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Why Not Compete With Iran?

By now every Tom, Dick and Harriet knows about the mash up between the US and Iran with the Saudis on the side line throwing gas on the fire…..but instead of trying to destroy the country why not try to compete with them on the world stage?

US has imposed more sanctions on Iran and its leadership…..which is a tool for diplomacy but not for the Trump presidency……they have little to no plans……

For the Trump administration, and much of America’s Republican Party elite, the Obama administration’s nuclear deal was a step too far. Elements of the inspection regime expired prematurely, they argued, and the deal undercut a key pillar of Washington’s longstanding effort to topple the Iranian government through economic warfare. However, neither the Trump administration nor those that support the current U.S. policy in the Middle East have put forward a workable policy to address Iranian behavior. Instead, as Nicholas Miller wrote on Twitter, the Trump administration’s policies are “dangerously escalatory” and, importantly, have ceded diplomatic and coercive leverage to Iran. The result has been to push the United States into a position where it has to contemplate air strikes, a choice neither Trump nor the Democratic opposition is enthusiastic about, or just do more of the same and apply more sanctions.

Washington has no plan to translate sanctions against Iran into diplomatic success. The result is a policy of escalation that, counterintuitively, creates conditions that favor Iran’s policy of conflict-by-client to manage escalation and damage American relationships with its Gulf Arab partners. For this reason, it is important that Washington change course, seize the diplomatic initiative, and work alongside its European allies to explore ways to augment the nuclear deal — which remains operative despite the U.S. withdrawal. The United States could further defuse regional tensions by pushing for an end to the war in Yemen and initiating a high-level conversation with Iran about regional security.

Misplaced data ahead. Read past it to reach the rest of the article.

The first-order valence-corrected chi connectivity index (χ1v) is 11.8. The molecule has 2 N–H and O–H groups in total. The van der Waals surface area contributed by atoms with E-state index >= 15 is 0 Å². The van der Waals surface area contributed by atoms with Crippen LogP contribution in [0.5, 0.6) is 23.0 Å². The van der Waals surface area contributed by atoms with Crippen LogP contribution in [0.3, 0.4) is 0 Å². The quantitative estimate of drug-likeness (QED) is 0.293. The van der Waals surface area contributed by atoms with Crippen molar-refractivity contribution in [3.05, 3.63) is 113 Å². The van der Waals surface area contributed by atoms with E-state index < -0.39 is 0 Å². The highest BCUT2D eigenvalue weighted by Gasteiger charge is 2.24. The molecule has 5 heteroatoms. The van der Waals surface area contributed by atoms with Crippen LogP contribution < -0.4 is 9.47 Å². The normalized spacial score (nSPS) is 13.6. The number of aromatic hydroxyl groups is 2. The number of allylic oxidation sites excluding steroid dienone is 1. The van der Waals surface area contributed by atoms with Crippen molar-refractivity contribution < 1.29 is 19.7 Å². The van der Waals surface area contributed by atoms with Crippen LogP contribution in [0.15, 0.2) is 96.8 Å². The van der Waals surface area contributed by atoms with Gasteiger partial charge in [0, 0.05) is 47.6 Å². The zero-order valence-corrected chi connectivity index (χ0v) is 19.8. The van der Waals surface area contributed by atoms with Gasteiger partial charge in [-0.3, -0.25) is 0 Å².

Compete with Iran Without Trying to Destroy it

Something needs to change for the status quo in the Middle East is unsustainable……

At this point, it should be clear that the regional status quo is simply not sustainable. Iran’s “strategic patience” over economic sanctions following the US withdrawal from the nuclear deal, aimed at giving Europe the chance to provide Iran with the promised economic dividends of that pact, has not borne fruit. Europe has been unable to provide sufficient sanctions relief after more than a year of trying. Iran now sees its position deteriorating, with little diplomatic progress and a weakening economy – and it is not prepared to allow this to happen quietly.

https://www.theguardian.com/commentisfree/2019/sep/18/iran-saudi-attack-nuclear-deal-us

For 30 years the Middle East has been close to settling old hatreds and then someone somewhere has to re-light the fuse and conflict boils over again.

If Western ideals are superior to all others then why do we need to force them on others by military might?

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That Damn “Libya Model”